10. Social media has a tremendous power for good and just because the critics can’t handle it doesn’t mean the rest of us can’t love it and use it responsibly. Through social media I sell my books. Without social media I wouldn’t know all the cool people I know. Were it not for social media, I would not have been privileged to participate in a campaign to help a young man suffering leukaemia with his medical bills. (I wouldn’t even have known about his struggle in the first place.)

I probably irritated some CBC listeners because

Get Bigger Than Jesus

I was one of the few who weren’t worried about the damage social media can do.

It will make them feel better to know that my appearance didn’t help me sell a single book.

So much for moving that needle.

(UBC #13 of 31)

Filed under: publishing, , , , , , , , , , , , ,

Book Marketing: What I didn’t know about resistance to ebooks

I’ve been thinking about how to promote my books quite a bit. There was a lot I wasn’t sure about as I embarked on getting the word out. In the beginning, I didn’t know for sure if I even wanted hard copies of my book. I do want a printed book for Self-help for Stoners now (for various promotional experiments to be announced.) I didn’t know how hard it would be to ask friends to help spread the word. I didn’t know how difficult it would be to get friends to take the time to read and review the books and listen to my podcast. Even the people who care about me don’t necessarily care about my tales of suspense, comedy and magic realism.

I underestimated how loyal people are to the media they are used to. For instance, I know several people who want to support my work, but for one it has to be print only (I’m sure he’s not alone) and for another, she’ll have nothing to do with Amazon. She’s waiting for the Kobo version (so she’ll be waiting a long time unless she orders the print version straight from me.) I was getting a little down about that, but then Andrew, another kind fellow, said that though he’d prefer paper, failing that, he’d be ordering the ebooks anyway. Change happens, but not on my schedule.

And then there is traditional publishing’s inertia. It’s slowing, like a big ship that’s lost power but still has momentum in the Zeitgeist Sea. This afternoon I listened to the annual book recommendation show on CBC’s Cross Country Checkup. Dozens of callers recommended which books to buy for Christmas. Not a single ebook was in the mix. The CBC demographic either skews toward a generation that hasn’t bought its Kindles or iPads yet, or the resistance to the ebook revolution is so entrenched that we won’t see the CBC recommendations change until a cataclysmic shift, like Chapters closing its brick and mortar outlets. (For reasons I’ve already covered on this blog, that’s in the works, but it’s a process and won’t happen overnight. The change is as easy to predict as the contraction of HMV and the fall of Blockbuster, however.)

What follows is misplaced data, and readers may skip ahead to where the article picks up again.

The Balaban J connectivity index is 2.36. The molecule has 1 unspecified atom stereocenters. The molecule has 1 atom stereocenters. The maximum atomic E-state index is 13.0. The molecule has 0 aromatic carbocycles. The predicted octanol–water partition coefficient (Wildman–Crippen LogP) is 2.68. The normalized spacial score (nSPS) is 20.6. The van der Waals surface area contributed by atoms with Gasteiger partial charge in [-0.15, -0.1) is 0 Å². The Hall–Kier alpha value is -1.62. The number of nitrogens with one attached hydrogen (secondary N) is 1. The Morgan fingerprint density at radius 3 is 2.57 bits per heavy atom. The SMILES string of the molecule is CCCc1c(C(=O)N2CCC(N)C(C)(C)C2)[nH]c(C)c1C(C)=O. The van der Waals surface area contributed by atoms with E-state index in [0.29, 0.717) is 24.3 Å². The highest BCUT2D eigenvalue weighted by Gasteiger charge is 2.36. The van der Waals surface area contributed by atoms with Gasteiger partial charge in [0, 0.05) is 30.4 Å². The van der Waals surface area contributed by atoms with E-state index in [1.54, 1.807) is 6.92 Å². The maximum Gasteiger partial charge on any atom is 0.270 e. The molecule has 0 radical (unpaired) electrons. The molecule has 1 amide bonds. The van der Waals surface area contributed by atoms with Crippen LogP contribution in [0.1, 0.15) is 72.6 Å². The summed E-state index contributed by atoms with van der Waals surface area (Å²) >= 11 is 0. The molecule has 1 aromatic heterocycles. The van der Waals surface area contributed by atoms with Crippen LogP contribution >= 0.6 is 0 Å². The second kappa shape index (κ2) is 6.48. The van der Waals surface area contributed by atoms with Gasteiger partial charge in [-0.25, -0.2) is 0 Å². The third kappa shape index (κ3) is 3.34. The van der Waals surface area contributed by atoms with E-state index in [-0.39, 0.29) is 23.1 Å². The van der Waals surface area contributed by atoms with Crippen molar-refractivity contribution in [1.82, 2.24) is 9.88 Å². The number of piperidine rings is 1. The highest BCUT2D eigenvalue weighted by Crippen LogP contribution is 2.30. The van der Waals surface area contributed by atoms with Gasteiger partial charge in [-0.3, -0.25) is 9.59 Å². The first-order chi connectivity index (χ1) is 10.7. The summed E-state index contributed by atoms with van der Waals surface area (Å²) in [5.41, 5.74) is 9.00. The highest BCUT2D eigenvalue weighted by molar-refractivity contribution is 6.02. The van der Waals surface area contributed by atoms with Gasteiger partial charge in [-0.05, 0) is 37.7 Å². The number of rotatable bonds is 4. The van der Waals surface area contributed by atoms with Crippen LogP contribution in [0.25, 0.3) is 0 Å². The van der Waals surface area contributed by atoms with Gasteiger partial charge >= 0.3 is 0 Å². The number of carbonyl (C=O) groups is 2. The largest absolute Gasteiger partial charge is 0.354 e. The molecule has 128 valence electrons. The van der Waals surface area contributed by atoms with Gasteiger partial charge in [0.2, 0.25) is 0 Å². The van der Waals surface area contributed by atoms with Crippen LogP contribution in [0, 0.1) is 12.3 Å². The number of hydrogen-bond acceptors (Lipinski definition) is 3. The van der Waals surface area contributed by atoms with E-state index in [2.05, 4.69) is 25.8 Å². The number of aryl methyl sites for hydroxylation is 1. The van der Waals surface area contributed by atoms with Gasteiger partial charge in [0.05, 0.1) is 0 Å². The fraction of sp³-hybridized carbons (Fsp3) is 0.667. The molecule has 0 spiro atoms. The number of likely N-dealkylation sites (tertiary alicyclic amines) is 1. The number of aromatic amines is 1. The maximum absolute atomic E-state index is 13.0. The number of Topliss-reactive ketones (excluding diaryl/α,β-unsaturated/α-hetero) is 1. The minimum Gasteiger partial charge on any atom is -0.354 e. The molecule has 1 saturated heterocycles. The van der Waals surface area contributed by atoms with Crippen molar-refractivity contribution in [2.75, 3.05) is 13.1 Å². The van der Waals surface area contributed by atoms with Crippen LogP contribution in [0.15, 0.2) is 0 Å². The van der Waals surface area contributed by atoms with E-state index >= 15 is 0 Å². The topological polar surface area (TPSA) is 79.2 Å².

Another prejudice for us to overcome is the giggle factor. “Self-published?” (I covered that subject a week ago so I’ll not delve further into that.) But I face another giggle factor: my title is Self-help for Stoners, Stuff to Read When You’re High. An acquaintance saw my business card and said, “Stoner? You?” I replied that I had indulged. I also told him that many of my stories of suspense have elements of violence and murder. “The research for that…” I grinned, “well, let’s just say you’re worrying about the wrong thing, pal.”

I added that you didn’t have to be a stoner to enjoy my stories (though my standard joke is that anyone who is high is automatically a better audience…for anything.) Still, no sale there. He walked away worrying about my immortal soul and questioning what he thought he knew about me. (Answer: I’m complex. Like Batman. Okay?!)

In part, I chose Self-help for Stoners for cold and calculated strategic marketing reasons. It wasn’t just that it fit the book. Many titles might have fit the book. However, I had a short fiction collection (a difficult sell) that was a weird hybrid. I knew going in this would be a self-help book in the form of fiction. The fact that the book was inspired by two celebrity stoners to whom I dedicated the book also played a major role in my choice. For that collection I reached back to a non-MFA approved format: Amid the short stories and brain tickles, it’s kind of preachy. On purpose, it’s fiction that packs a point as well as a gut punch. Kind of like Vonnegut, it’s plot driven and yet there are forays into stories that invite the reader to introspection. It’s preachy in the same way The War of Art* is preachy: consciously and on purpose and without apology.